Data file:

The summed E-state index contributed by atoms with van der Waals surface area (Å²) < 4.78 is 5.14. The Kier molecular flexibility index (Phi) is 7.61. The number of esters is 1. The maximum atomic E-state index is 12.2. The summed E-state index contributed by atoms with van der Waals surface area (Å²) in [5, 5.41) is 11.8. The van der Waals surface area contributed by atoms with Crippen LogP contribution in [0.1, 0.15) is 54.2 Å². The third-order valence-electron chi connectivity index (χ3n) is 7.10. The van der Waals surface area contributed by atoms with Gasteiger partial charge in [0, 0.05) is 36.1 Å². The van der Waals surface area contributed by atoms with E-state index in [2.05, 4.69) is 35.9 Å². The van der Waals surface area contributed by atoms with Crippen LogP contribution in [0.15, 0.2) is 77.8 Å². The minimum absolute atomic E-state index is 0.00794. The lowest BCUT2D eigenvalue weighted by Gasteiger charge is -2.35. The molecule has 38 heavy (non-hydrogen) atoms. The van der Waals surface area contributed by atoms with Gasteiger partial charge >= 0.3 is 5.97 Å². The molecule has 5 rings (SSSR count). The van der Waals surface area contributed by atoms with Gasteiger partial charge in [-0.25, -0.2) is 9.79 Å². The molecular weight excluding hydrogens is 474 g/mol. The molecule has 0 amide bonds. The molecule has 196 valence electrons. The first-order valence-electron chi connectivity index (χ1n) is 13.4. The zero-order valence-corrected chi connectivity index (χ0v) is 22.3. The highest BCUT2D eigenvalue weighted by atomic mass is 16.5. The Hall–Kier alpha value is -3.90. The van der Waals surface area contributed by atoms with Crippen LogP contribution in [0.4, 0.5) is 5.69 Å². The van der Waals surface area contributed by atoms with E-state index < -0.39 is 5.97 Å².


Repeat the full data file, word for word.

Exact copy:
The summed E-state index contributed by atoms with van der Waals surface area (Å²) < 4.78 is 5.14. The Kier molecular flexibility index (Phi) is 7.61. The number of esters is 1. The maximum atomic E-state index is 12.2. The summed E-state index contributed by atoms with van der Waals surface area (Å²) in [5, 5.41) is 11.8. The van der Waals surface area contributed by atoms with Crippen LogP contribution in [0.1, 0.15) is 54.2 Å². The third-order valence-electron chi connectivity index (χ3n) is 7.10. The van der Waals surface area contributed by atoms with Gasteiger partial charge in [0, 0.05) is 36.1 Å². The van der Waals surface area contributed by atoms with E-state index in [2.05, 4.69) is 35.9 Å². The van der Waals surface area contributed by atoms with Crippen LogP contribution in [0.15, 0.2) is 77.8 Å². The minimum absolute atomic E-state index is 0.00794. The lowest BCUT2D eigenvalue weighted by Gasteiger charge is -2.35. The molecule has 38 heavy (non-hydrogen) atoms. The van der Waals surface area contributed by atoms with Gasteiger partial charge >= 0.3 is 5.97 Å². The molecule has 5 rings (SSSR count). The van der Waals surface area contributed by atoms with Gasteiger partial charge in [-0.25, -0.2) is 9.79 Å². The molecular weight excluding hydrogens is 474 g/mol. The molecule has 0 amide bonds. The molecule has 196 valence electrons. The first-order valence-electron chi connectivity index (χ1n) is 13.4. The zero-order valence-corrected chi connectivity index (χ0v) is 22.3. The highest BCUT2D eigenvalue weighted by atomic mass is 16.5. The Hall–Kier alpha value is -3.90. The van der Waals surface area contributed by atoms with Crippen LogP contribution in [0.4, 0.5) is 5.69 Å². The van der Waals surface area contributed by atoms with E-state index < -0.39 is 5.97 Å².